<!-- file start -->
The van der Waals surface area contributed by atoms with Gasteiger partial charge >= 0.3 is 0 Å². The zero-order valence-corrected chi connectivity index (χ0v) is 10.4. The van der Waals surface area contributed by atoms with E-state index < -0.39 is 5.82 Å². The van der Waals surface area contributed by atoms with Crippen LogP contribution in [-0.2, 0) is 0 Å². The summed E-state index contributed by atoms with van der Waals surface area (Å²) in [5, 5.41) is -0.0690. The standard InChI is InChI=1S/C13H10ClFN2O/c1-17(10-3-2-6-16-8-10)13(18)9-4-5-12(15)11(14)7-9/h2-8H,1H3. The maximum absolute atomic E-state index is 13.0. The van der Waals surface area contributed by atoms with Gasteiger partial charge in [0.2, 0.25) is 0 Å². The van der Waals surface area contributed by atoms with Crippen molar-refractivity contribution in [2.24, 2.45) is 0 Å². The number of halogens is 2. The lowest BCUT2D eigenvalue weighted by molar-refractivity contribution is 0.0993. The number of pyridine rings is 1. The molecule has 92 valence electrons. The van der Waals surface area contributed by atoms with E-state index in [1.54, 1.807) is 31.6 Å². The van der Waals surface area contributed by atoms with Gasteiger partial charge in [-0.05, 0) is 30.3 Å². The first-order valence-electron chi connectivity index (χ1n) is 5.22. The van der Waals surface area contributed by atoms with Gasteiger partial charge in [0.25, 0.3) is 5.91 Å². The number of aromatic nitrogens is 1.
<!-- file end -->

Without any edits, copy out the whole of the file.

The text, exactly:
The van der Waals surface area contributed by atoms with Gasteiger partial charge >= 0.3 is 0 Å². The zero-order valence-corrected chi connectivity index (χ0v) is 10.4. The van der Waals surface area contributed by atoms with E-state index < -0.39 is 5.82 Å². The van der Waals surface area contributed by atoms with Crippen LogP contribution in [-0.2, 0) is 0 Å². The summed E-state index contributed by atoms with van der Waals surface area (Å²) in [5, 5.41) is -0.0690. The standard InChI is InChI=1S/C13H10ClFN2O/c1-17(10-3-2-6-16-8-10)13(18)9-4-5-12(15)11(14)7-9/h2-8H,1H3. The maximum absolute atomic E-state index is 13.0. The van der Waals surface area contributed by atoms with Gasteiger partial charge in [0.2, 0.25) is 0 Å². The van der Waals surface area contributed by atoms with Crippen molar-refractivity contribution in [2.24, 2.45) is 0 Å². The number of halogens is 2. The lowest BCUT2D eigenvalue weighted by molar-refractivity contribution is 0.0993. The number of pyridine rings is 1. The molecule has 92 valence electrons. The van der Waals surface area contributed by atoms with E-state index in [1.54, 1.807) is 31.6 Å². The van der Waals surface area contributed by atoms with Gasteiger partial charge in [-0.05, 0) is 30.3 Å². The first-order valence-electron chi connectivity index (χ1n) is 5.22. The van der Waals surface area contributed by atoms with Gasteiger partial charge in [0.25, 0.3) is 5.91 Å². The number of aromatic nitrogens is 1.